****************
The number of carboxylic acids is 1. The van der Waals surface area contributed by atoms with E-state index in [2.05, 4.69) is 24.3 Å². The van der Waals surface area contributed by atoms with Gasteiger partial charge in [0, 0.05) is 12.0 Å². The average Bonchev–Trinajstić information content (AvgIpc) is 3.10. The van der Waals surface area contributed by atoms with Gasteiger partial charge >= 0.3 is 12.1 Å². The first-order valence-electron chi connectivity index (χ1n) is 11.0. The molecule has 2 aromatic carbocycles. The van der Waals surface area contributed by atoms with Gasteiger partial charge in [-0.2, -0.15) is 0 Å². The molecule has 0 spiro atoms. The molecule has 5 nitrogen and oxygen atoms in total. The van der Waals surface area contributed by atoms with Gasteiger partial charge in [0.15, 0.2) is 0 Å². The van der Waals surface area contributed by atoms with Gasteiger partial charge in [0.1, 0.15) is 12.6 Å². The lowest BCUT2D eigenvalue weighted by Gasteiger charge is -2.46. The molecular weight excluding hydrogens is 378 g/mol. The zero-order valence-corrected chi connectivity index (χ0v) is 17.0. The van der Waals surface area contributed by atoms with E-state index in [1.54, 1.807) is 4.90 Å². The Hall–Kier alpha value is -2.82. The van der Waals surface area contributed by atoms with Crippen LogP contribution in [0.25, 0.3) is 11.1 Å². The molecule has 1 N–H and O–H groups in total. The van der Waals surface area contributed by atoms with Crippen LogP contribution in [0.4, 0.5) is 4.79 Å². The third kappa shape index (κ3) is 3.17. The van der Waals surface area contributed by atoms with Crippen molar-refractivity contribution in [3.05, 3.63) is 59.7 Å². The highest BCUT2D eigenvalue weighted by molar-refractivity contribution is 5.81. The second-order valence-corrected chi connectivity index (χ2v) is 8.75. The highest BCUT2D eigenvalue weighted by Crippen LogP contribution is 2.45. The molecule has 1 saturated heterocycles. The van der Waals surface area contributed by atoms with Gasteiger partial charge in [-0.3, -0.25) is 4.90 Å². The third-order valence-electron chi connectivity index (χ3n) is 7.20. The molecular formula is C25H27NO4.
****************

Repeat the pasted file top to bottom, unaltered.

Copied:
The number of carboxylic acids is 1. The van der Waals surface area contributed by atoms with E-state index in [2.05, 4.69) is 24.3 Å². The van der Waals surface area contributed by atoms with Gasteiger partial charge in [0, 0.05) is 12.0 Å². The average Bonchev–Trinajstić information content (AvgIpc) is 3.10. The van der Waals surface area contributed by atoms with Gasteiger partial charge >= 0.3 is 12.1 Å². The first-order valence-electron chi connectivity index (χ1n) is 11.0. The molecule has 2 aromatic carbocycles. The van der Waals surface area contributed by atoms with Gasteiger partial charge in [-0.2, -0.15) is 0 Å². The molecule has 0 spiro atoms. The molecule has 5 nitrogen and oxygen atoms in total. The van der Waals surface area contributed by atoms with Gasteiger partial charge in [0.15, 0.2) is 0 Å². The van der Waals surface area contributed by atoms with Gasteiger partial charge in [0.1, 0.15) is 12.6 Å². The lowest BCUT2D eigenvalue weighted by Gasteiger charge is -2.46. The molecular weight excluding hydrogens is 378 g/mol. The zero-order valence-corrected chi connectivity index (χ0v) is 17.0. The van der Waals surface area contributed by atoms with E-state index in [1.54, 1.807) is 4.90 Å². The Hall–Kier alpha value is -2.82. The van der Waals surface area contributed by atoms with Crippen LogP contribution in [0.25, 0.3) is 11.1 Å². The molecule has 1 N–H and O–H groups in total. The van der Waals surface area contributed by atoms with Crippen LogP contribution in [0.4, 0.5) is 4.79 Å². The third kappa shape index (κ3) is 3.17. The van der Waals surface area contributed by atoms with Crippen molar-refractivity contribution in [3.05, 3.63) is 59.7 Å². The highest BCUT2D eigenvalue weighted by molar-refractivity contribution is 5.81. The second-order valence-corrected chi connectivity index (χ2v) is 8.75. The highest BCUT2D eigenvalue weighted by Crippen LogP contribution is 2.45. The molecule has 1 saturated heterocycles. The van der Waals surface area contributed by atoms with Gasteiger partial charge in [-0.3, -0.25) is 4.90 Å². The third-order valence-electron chi connectivity index (χ3n) is 7.20. The molecular formula is C25H27NO4.